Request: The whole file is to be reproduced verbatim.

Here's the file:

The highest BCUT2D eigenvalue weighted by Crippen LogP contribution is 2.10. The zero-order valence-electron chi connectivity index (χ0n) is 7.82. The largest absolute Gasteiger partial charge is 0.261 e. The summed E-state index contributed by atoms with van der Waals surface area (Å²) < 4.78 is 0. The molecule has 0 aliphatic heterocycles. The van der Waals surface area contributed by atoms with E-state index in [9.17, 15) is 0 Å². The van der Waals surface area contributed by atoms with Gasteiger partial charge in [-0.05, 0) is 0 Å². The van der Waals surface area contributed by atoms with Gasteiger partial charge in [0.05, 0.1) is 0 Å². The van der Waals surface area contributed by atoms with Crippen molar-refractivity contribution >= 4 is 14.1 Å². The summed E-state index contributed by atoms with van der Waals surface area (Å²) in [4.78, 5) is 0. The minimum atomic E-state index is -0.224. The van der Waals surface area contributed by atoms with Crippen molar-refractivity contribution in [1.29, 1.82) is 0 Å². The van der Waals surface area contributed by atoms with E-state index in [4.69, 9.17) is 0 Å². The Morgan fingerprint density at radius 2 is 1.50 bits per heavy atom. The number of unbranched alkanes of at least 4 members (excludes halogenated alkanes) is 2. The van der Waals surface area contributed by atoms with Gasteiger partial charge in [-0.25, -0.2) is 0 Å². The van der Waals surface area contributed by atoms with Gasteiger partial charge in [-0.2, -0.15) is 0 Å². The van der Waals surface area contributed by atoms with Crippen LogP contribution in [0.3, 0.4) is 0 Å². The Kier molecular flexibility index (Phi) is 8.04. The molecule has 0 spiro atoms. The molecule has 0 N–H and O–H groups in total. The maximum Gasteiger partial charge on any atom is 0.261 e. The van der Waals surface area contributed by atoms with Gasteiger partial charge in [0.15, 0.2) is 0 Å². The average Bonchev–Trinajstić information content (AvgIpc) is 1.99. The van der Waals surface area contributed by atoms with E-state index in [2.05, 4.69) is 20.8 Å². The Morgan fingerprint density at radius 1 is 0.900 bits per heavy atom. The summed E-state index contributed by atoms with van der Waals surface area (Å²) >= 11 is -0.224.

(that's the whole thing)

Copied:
The highest BCUT2D eigenvalue weighted by Crippen LogP contribution is 2.10. The zero-order valence-electron chi connectivity index (χ0n) is 7.82. The largest absolute Gasteiger partial charge is 0.261 e. The summed E-state index contributed by atoms with van der Waals surface area (Å²) < 4.78 is 0. The molecule has 0 aliphatic heterocycles. The van der Waals surface area contributed by atoms with E-state index in [9.17, 15) is 0 Å². The van der Waals surface area contributed by atoms with Gasteiger partial charge in [-0.05, 0) is 0 Å². The van der Waals surface area contributed by atoms with Gasteiger partial charge in [0.05, 0.1) is 0 Å². The van der Waals surface area contributed by atoms with Crippen molar-refractivity contribution >= 4 is 14.1 Å². The summed E-state index contributed by atoms with van der Waals surface area (Å²) in [4.78, 5) is 0. The minimum atomic E-state index is -0.224. The van der Waals surface area contributed by atoms with Crippen molar-refractivity contribution in [1.29, 1.82) is 0 Å². The van der Waals surface area contributed by atoms with E-state index in [4.69, 9.17) is 0 Å². The Morgan fingerprint density at radius 2 is 1.50 bits per heavy atom. The number of unbranched alkanes of at least 4 members (excludes halogenated alkanes) is 2. The van der Waals surface area contributed by atoms with Gasteiger partial charge in [-0.25, -0.2) is 0 Å². The van der Waals surface area contributed by atoms with Gasteiger partial charge in [-0.2, -0.15) is 0 Å². The van der Waals surface area contributed by atoms with Crippen LogP contribution in [0.3, 0.4) is 0 Å². The Kier molecular flexibility index (Phi) is 8.04. The molecule has 0 spiro atoms. The molecule has 0 N–H and O–H groups in total. The maximum Gasteiger partial charge on any atom is 0.261 e. The van der Waals surface area contributed by atoms with Gasteiger partial charge in [0.15, 0.2) is 0 Å². The average Bonchev–Trinajstić information content (AvgIpc) is 1.99. The van der Waals surface area contributed by atoms with E-state index in [2.05, 4.69) is 20.8 Å². The Morgan fingerprint density at radius 1 is 0.900 bits per heavy atom. The summed E-state index contributed by atoms with van der Waals surface area (Å²) >= 11 is -0.224.